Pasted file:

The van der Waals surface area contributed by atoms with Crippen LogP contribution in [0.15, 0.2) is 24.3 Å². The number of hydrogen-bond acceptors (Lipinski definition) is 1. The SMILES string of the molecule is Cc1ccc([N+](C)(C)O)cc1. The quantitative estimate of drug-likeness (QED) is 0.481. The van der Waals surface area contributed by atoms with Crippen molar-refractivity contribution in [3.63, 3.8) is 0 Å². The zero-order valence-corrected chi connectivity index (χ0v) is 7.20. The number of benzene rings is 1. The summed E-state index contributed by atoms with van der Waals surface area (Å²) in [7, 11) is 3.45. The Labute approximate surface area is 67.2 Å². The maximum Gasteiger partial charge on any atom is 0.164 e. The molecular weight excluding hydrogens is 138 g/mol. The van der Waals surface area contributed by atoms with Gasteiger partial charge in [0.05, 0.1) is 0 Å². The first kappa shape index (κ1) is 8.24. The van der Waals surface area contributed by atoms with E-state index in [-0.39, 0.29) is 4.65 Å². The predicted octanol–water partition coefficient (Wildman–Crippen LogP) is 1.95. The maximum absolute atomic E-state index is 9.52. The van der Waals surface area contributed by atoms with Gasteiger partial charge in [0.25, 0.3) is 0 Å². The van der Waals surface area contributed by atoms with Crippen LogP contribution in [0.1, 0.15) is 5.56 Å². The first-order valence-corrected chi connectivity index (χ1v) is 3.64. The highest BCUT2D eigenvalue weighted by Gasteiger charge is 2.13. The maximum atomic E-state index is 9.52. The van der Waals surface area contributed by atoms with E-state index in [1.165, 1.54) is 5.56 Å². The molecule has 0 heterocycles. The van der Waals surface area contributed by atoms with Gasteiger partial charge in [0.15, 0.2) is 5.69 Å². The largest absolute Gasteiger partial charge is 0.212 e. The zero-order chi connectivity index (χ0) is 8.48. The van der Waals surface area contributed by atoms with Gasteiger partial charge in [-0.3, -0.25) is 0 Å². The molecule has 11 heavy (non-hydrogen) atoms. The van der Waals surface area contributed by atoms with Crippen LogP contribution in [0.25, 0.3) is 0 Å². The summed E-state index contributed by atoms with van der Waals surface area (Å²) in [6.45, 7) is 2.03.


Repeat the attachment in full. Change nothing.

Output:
The van der Waals surface area contributed by atoms with Crippen LogP contribution in [0.15, 0.2) is 24.3 Å². The number of hydrogen-bond acceptors (Lipinski definition) is 1. The SMILES string of the molecule is Cc1ccc([N+](C)(C)O)cc1. The quantitative estimate of drug-likeness (QED) is 0.481. The van der Waals surface area contributed by atoms with Crippen molar-refractivity contribution in [3.63, 3.8) is 0 Å². The zero-order valence-corrected chi connectivity index (χ0v) is 7.20. The number of benzene rings is 1. The summed E-state index contributed by atoms with van der Waals surface area (Å²) in [7, 11) is 3.45. The Labute approximate surface area is 67.2 Å². The maximum Gasteiger partial charge on any atom is 0.164 e. The molecular weight excluding hydrogens is 138 g/mol. The van der Waals surface area contributed by atoms with Gasteiger partial charge in [0.05, 0.1) is 0 Å². The first kappa shape index (κ1) is 8.24. The van der Waals surface area contributed by atoms with E-state index in [-0.39, 0.29) is 4.65 Å². The predicted octanol–water partition coefficient (Wildman–Crippen LogP) is 1.95. The maximum absolute atomic E-state index is 9.52. The van der Waals surface area contributed by atoms with Gasteiger partial charge in [0.25, 0.3) is 0 Å². The van der Waals surface area contributed by atoms with Crippen LogP contribution in [0.1, 0.15) is 5.56 Å². The first-order valence-corrected chi connectivity index (χ1v) is 3.64. The highest BCUT2D eigenvalue weighted by Gasteiger charge is 2.13. The maximum atomic E-state index is 9.52. The van der Waals surface area contributed by atoms with E-state index in [1.165, 1.54) is 5.56 Å². The molecule has 0 heterocycles. The van der Waals surface area contributed by atoms with Gasteiger partial charge in [0.15, 0.2) is 5.69 Å². The largest absolute Gasteiger partial charge is 0.212 e. The zero-order chi connectivity index (χ0) is 8.48. The van der Waals surface area contributed by atoms with Gasteiger partial charge in [-0.3, -0.25) is 0 Å². The molecule has 11 heavy (non-hydrogen) atoms. The van der Waals surface area contributed by atoms with Crippen LogP contribution in [0.25, 0.3) is 0 Å². The summed E-state index contributed by atoms with van der Waals surface area (Å²) in [6.45, 7) is 2.03.